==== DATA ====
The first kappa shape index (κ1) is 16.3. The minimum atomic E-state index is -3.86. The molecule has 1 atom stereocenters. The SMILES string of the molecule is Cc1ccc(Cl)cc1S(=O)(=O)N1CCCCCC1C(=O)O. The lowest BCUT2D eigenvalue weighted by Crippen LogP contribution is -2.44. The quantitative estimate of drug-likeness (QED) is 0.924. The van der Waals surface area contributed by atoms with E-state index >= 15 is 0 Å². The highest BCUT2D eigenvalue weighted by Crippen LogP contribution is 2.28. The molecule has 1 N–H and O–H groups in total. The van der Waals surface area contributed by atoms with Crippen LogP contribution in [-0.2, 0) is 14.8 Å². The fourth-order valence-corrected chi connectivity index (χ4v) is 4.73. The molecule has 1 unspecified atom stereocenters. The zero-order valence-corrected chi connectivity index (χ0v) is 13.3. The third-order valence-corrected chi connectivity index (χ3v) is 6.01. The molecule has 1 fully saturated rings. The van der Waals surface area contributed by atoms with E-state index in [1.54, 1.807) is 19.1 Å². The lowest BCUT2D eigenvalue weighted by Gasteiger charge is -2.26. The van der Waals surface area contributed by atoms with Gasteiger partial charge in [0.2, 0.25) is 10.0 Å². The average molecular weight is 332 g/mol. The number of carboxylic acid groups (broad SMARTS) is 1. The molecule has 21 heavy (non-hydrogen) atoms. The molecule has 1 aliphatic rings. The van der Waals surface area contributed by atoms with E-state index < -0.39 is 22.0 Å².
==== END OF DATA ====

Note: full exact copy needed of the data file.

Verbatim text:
The first kappa shape index (κ1) is 16.3. The minimum atomic E-state index is -3.86. The molecule has 1 atom stereocenters. The SMILES string of the molecule is Cc1ccc(Cl)cc1S(=O)(=O)N1CCCCCC1C(=O)O. The lowest BCUT2D eigenvalue weighted by Crippen LogP contribution is -2.44. The quantitative estimate of drug-likeness (QED) is 0.924. The van der Waals surface area contributed by atoms with E-state index >= 15 is 0 Å². The highest BCUT2D eigenvalue weighted by Crippen LogP contribution is 2.28. The molecule has 1 N–H and O–H groups in total. The van der Waals surface area contributed by atoms with Crippen LogP contribution in [-0.2, 0) is 14.8 Å². The fourth-order valence-corrected chi connectivity index (χ4v) is 4.73. The molecule has 1 unspecified atom stereocenters. The zero-order valence-corrected chi connectivity index (χ0v) is 13.3. The third-order valence-corrected chi connectivity index (χ3v) is 6.01. The molecule has 1 fully saturated rings. The van der Waals surface area contributed by atoms with E-state index in [1.54, 1.807) is 19.1 Å². The lowest BCUT2D eigenvalue weighted by Gasteiger charge is -2.26. The van der Waals surface area contributed by atoms with Gasteiger partial charge in [0.2, 0.25) is 10.0 Å². The average molecular weight is 332 g/mol. The number of carboxylic acid groups (broad SMARTS) is 1. The molecule has 21 heavy (non-hydrogen) atoms. The molecule has 1 aliphatic rings. The van der Waals surface area contributed by atoms with E-state index < -0.39 is 22.0 Å².